Sahin MT, Ozturkcan S, Ermertcan AT, Gunes AT. A comparison of dermoscopic features among lentigo senilis/initial seborrheic keratosis, seborrheic keratosis, lentigo maligna and lentigo maligna melanoma on the face. J Dermatol 2004;31:884-9.
[Google Scholar]
Callen JP, Bickers DR, Moy RL. Actinic keratoses. J Am Acad Dermatol 1997;36:650-3.
[Google Scholar]
Rossi R, Mori M, Lotti T. Actinic keratosis. Int J Dermatol 2007;46:895-904.
[Google Scholar]
Schwartz RA, Bridges TM, Butani AK, Ehrlich A. Actinic keratosis: An occupational and environmental disorder. J Eur Acad Dermatol Venereol 2008;22:606-15.
[Google Scholar]
Piaserico S, Belloni Fortina A, Rigotti P, Rossi B, Baldan N, Alaibac M, et al. Topical photodynamic therapy of actinic keratosis in renal transplant recipients. Transplant Proc 2007;39:1847-50.
[Google Scholar]
Dinehart SM. The treatment of actinic keratoses. J Am Acad Dermatol 2000;42:25-8.
[Google Scholar]
Zalaudek I, Giacomel J, Argenziano G, Hofmann-Wellenhof R, Micantonio T, Di Stefani A, et al. Dermoscopy of facial nonpigmented actinic keratosis. Br J Dermatol 2006;155:951-6.
[Google Scholar]
Arpaia N, Cassano N, Vena GA. Dermoscopic patterns of dermatofibroma. Dermatol Surg 2005;31:1336-9.
[Google Scholar]
Zaballos P, Puig S, Llambrich A, Malvehy J. Dermoscopy of dermatofibromas: A prospective morphological study of 412 cases. Arch Dermatol 2008;144:75-83.
[Google Scholar]
Boonchai W, Leenutaphong V. Familial presenile sebaceous gland hyperplasia. J Am Acad Dermatol 1997;36:120-2.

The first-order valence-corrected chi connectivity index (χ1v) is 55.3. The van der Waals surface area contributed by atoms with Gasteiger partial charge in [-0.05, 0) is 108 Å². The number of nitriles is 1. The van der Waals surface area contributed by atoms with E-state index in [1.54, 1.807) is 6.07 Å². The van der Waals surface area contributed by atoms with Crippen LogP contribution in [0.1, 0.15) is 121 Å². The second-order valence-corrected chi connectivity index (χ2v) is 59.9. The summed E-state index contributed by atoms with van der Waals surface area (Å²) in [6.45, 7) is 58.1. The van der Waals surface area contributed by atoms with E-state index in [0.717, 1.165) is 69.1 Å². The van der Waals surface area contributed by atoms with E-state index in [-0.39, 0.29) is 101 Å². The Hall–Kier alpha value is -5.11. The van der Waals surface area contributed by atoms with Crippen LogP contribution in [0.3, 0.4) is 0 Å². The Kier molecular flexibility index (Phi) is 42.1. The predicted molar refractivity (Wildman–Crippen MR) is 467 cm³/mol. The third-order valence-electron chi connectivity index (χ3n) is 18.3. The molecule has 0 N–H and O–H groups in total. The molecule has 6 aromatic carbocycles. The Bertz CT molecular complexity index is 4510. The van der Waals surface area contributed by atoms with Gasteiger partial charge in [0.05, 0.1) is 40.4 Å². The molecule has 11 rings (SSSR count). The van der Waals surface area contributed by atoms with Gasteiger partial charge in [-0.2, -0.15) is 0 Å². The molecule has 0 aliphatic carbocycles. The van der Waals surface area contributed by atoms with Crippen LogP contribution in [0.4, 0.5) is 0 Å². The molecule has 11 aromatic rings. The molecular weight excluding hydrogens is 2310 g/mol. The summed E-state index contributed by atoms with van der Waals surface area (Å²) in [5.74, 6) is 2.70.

[Google Scholar]
Zouboulis CC, Boschnakow A. Chronological ageing and photoageing of the human sebaceous gland. Clin Exp Dermatol 2001;26:600-7.
[Google Scholar]
Cerio R, Spaull J, Jones EW. Histiocytoma cutis: A tumour of dermal dendrocytes (dermal dendrocytoma). Br J Dermatol 1989;120:197-206.
[Google Scholar]
Hui P, Glusac EJ, Sinard JH, Perkins AS. Clonal analysis of cutaneous fibrous histiocytoma (dermatofibroma). J Cutan Pathol 2002;29:385-9.
[Google Scholar]
Zelger B. Pigmented atypical fibroxanthoma, a dermatofibroma variant? Am J Dermatopathol 2004;26:84-6; author reply 6-7.
[Google Scholar]
Zelger B, Zelger BG, Burgdorf WH. Dermatofibroma: A critical evaluation. Int J Surg Pathol 2004;12:333-44.
[Google Scholar]
Bugatti L, Filosa G, De Angelis R. The specific dermoscopical criteria of Bowen's disease. J Eur Acad Dermatol Venereol 2007;21:700-1.
[Google Scholar]
de Giorgi V, Alfaioli B, Papi F, Janowska A, Grazzini M, Lotti T, et al. Dermoscopy in pigmented squamous cell carcinoma. J Cutan Med Surg 2009;13:326-9.
[Google Scholar]
Akin FY, Ertam I, Ceylan C, Kazandi A, Ozdemir F. Clear cell acanthoma: New observations on dermatoscopy. Indian J Dermatol Venereol Leprol 2008;74:285-7.
[Google Scholar]
Blum A, Metzler G, Bauer J, Rassner G, Garbe C. The dermatoscopic pattern of clear-cell acanthoma resembles psoriasis vulgaris. Dermatology 2001;203:50-2.
[Google Scholar]
Bugatti L, Filosa G, Broganelli P, Tomasini C. Psoriasis-like dermoscopic pattern of clear cell acanthoma. J Eur Acad Dermatol Venereol 2003;17:452-5.
[Google Scholar]
Zalaudek I, Hofmann-Wellenhof R, Argenziano G. Dermoscopy of clear-cell acanthoma differs from dermoscopy of psoriasis. Dermatology 2003;207:428; author reply 429.
[Google Scholar]
Zaballos P, Llambrich A, Cuellar F, Puig S, Malvehy J. Dermoscopic findings in pyogenic granuloma. Br J Dermatol 2006;154:1108-11.
[Google Scholar]
Hu SC, Ke CL, Lee CH, Wu CS, Chen GS, Cheng ST. Dermoscopy of Kaposi's sarcoma: Areas exhibiting the multicoloured 'rainbow pattern'. J Eur Acad Dermatol Venereol 2009;23:1128-32.
[Google Scholar]
Cheng ST, Ke CL, Lee CH, Wu CS, Chen GS, Hu SC. Rainbow pattern in Kaposi's sarcoma under polarized dermoscopy: A dermoscopic pathological study. Br J Dermatol 2009;160:801-9.
[Google Scholar]

Fulltext Views

PDF downloads
Show Sections